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Refreshing drinks still popular with kids and adults alike!

In 1927 Edwin Perkins, Living in Hasting, Nebraska, removed the liquid from the four ounce  bottle of Fruit Smack and repackaged the powder in paper packages and added the name Kool-Ade. Later the spelling was changed to Kool-Aid.

By 1929 Hastings was marketing strawberry, cherry, lemon-lime, grape, orange, and raspberry Kool-Aid, throughout the United State. Perkins Products remained in Hastings until 1931 and then Perkins moved his company to Chicago.

To make a long story short, Perkins sold Kool-Aid to General Foods in 1953. General Foods added Root Beer and Lemonade flavors to the original six. Today Kool-Aid is owned by Kraft Foods and there are several more flavors and products; however the Perkins heritage is not forgotten.

“Kids” of all ages gather at Hastings, Nebraska, the second weekend in August to celebrate the invention of Kool-Aid, by Edwin Perkins. This will be the 22nd year for the celebration.

There are many Ad World, Kool-Aid collectibles. One of the items to look for are the Kool-Aid Kid banks. The banks are 4.5 by 7 inches tall, made of plastic in the 1970s. The registered trademark is General Foods. Another General Foods trademark treasure is the 1985 “Kool-Aid Sno- Cone Maker”.  A Kool-Aid pitcher sits on top of the Sno- Cone Maker.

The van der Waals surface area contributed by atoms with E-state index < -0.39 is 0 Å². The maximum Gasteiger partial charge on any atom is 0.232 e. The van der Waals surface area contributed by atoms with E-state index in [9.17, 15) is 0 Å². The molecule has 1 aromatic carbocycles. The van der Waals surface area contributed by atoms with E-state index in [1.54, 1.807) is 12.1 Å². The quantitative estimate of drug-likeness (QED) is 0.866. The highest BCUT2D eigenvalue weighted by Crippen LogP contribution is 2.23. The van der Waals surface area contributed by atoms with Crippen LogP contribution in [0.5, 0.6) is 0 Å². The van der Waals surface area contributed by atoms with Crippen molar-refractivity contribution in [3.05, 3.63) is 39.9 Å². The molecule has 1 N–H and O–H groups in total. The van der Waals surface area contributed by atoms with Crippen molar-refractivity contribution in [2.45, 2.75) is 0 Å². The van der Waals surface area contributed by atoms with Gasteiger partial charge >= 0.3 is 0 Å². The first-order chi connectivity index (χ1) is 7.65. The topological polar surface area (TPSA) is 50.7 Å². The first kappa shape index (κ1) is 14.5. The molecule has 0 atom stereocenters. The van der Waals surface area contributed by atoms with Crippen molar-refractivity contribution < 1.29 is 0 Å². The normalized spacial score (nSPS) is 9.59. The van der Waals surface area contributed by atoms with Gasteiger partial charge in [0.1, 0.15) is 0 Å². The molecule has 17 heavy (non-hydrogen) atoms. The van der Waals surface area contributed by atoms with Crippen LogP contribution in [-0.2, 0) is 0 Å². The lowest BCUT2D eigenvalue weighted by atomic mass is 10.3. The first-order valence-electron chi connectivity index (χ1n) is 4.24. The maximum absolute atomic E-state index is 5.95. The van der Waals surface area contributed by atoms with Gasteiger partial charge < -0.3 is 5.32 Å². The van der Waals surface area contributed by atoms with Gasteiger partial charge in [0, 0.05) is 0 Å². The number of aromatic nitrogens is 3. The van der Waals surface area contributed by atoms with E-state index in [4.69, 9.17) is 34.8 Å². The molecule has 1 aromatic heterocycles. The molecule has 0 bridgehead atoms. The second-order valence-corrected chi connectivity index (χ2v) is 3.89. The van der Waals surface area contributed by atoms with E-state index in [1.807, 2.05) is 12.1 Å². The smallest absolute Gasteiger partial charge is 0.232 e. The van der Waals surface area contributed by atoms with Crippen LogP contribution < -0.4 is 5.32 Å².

Another Ad World collectible is the 1987, plush style doll, with a red pitcher shaped head wearing sun glasses and bright blue print, cotton shorts.

Collectors also like the Kool-Aid Men offered in the 1990s. These little guys are only two inches tall and made of hard plastic. There are three different characters; the tennis player, basketball player and the weight lifter.  Initially the Kool-Aid Men were promoting Kool-Aid Coolers and bottled Kool-Aid Burst. Collectors had to gather points from product packages to get the Kool-Aid Men.  They required 12 points and 90 cents postage for each one in 1993.

The Kool-Aid Men and the Kool-Aid pitcher © 1994, with the four mugs is still in circulation on the secondary markets.

Other items collectors look for are the Kool-Aid comic books, bean bag dolls, and Special Edition Barbie Dolls wearing Kool-Aid fashions. Checking out the Internet auctions, I have found several Kool-Aid mugs, postcards, plush dolls, and Kool-Aid costumes. The costumes are red tunics in the shape of the Kool-Aid pitcher and red gloves go with it. The adult size is “one size fits all”. The children’s size is 7-11. If you have an extra $50 check the party costumes out.